According to the court papers, the Melnichenkos were over a barrel. Mrs Melnichenko had told Benrimon, according to the statement of the latter’s lawyer, that “she was unhappy with the size of the Sonno Grande sculpture as delivered.” Benrimon’s lawyer also revealed in court that Sonno Grande was unveiled in Mrs Melnichenko’s backyard on July 15, 2009. But she didn’t decide it was too small for at least two months. Again according to Benrimon’s defence statement, an invoice dated September 25, 2008, from Benrimon to the Melnichenkos, was accepted and paid up in full — €3 million. The invoice included Sonno Grande-120, the exact model Mrs Melnichenko had been looking at between July and September 2009.

What happened in the garden over those heated months to upset Mrs Melnichenko’s Sonno? What caused her Grande to shrink?

According to Salisbury for the Melnichenkos, they told Benrimon he had a contractual obligation to get them the right-sized Sonno Grande for their garden, and if Mitoraj was trying to extort three times the original asking price, that was Benrimon’s problem, not Mrs Melnichenko’s. “If HAL is required to purchase Sonno Grande from the Artist, it will cost between €1.2 million and €1.8 million, or €700,000 to €1.3 million more than the price contained in the Agreement. Defendants have refused to pay HAL the additional amount required to purchase the correct sculpture.”

The case for this extra money hinges on the claim, according to Salisbury, that Benrimon “had deliberately commissioned and delivered the wrong Sonno Grande”. The evidence for this claim was “a contract with Defendants in or about September 2008, for the purchase of the group of sculptures by the Artist, including Sonno Grande (the ‘agreement’).”

The case started on September 8, 2011. That’s two years after Mrs Melnichenko’s garden lost its Big Sleep. More time was expended on expensive preliminaries and hundreds of pages of court records. But the claims and the evidence were never tried in the New York court. Instead, the two sides agreed on an out-of-court settlement on March 14, 2012. Apart from Salisbury’s say-so on behalf of HAL and the Melnichenkos, the only piece of evidence presented to the court was Exhibit 1, a picture of Sonno Grande. In the court papers, this is described by the lawyer as a “prototype”. It isn’t revealed whether this is Sonno Grande-Mini, or Sonno Grande-Maxi. The numeral 3 on the right corner of the pedestal may be the artists’s mark; or it may indicate how many Sonnos there are, or used to be.

There is no record in the court file of what the Melnichenkos call their September 2008 contract with Benrimon. The invoice of September 25, 2008, with Sonno Grande on the itemization, is also missing. Not a single statement of account for the $26 million flow of Benrimon goods to the Melnichenkos has been documented in the public record. But if true, the record suggests that after waking up from six weeks of looking at Sonno Grande, Mrs Melnichenko spent the next two and half years suing for fraud while buying more goods from the same dealer at the same time. She may have spent more money on Salisbury the lawyer than on Sonno Grande.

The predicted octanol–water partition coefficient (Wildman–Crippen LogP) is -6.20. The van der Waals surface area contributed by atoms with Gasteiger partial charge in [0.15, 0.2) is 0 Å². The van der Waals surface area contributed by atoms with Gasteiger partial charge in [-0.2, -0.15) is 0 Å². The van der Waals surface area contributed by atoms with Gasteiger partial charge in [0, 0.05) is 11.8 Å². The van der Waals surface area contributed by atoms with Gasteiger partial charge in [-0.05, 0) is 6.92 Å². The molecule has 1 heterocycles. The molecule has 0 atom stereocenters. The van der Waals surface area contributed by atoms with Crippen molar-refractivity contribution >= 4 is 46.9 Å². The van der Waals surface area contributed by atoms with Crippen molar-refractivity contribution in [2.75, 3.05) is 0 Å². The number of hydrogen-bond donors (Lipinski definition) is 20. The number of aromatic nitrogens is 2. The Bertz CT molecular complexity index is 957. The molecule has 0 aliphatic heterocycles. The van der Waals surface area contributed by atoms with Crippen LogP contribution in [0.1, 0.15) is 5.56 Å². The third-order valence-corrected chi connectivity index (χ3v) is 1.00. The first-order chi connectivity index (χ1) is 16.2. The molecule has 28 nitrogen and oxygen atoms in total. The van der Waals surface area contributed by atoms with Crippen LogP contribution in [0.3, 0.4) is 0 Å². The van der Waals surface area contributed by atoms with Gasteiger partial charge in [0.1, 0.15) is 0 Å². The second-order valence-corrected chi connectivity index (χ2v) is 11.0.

As New York lawyers go, Salisbury isn’t exactly grande himself. Just five lawyers are listed at his Manhattan office address. Salisbury describes himself as a specialist on arbitration in “complex commercial disputes, generally involving matters with cross-border aspects and international parties…Our philosophy is to provide sophisticated, but practical, legal advice to corporate clients and assist them in achieving their goals in an expeditious and efficient manner.” Because the settlement terms are secret, it isn’t possible to calculate whether Salisbury’s advice cost more than Mitoraj’s first sculpture; whether the second one has ended up in the garden; and whether the entire affair was a losing proposition for the Melnichenkos.

Big Sleep won or lost, Salisbury continues to be Andrei Melnichenko’s lawyer in the $800 million battle over Eurochem’s ill-fated Gremyachinksoye potash mine in Volgograd. That is in arbitration proceedings under way in Zurich and Paris, and also in litigation in Amsterdam.

A spokesman for Salisbury, Ester Rosado, confirms he has received emailed questions asking why the text of the agreement Mrs Melnichenko’s claim relied on was not in the court record. Rosado said Salisbury wouldn’t be available to take a call. He refused to answer the email.

Ten blocks north of Salisbury’s office, at Benrimon’s art gallery, the in-house lawyer is named Dustin Stein. To requests for clarification of the facts in the case, he said the terms of settlement were confidential. Asked if Mrs Melnichenko eventually got her extra 100-centimetres, Stein said: “we didn’t deliver the bigger one as of [the time of ] the litigation.” Asked whether the Melnichenkos tried to keep their names out of the court record, Stein said: “I don’t know. Most [big art] buyers buy in company names.”

The Benrimon defence lawyer was Darlene Fairman of Herrick Feinstein; with 158 lawyers, it’s a grander firm than Salisbury’s. The firm website reports it specializes in art law and it has had more than passing involvement with Russians. Fairman says she was one of the lawyers who successfully recovered works by Kazimir Malevich which had been sold fraudulently. The pursuit of the Malevichs started in the 1970s, when the Soviet Ministry of Culture was acting on behalf of Malevich heirs then living in the USSR. Fairman refuses to respond to questions about the court record in the Melnichenko claim, or about the missing contract and invoice.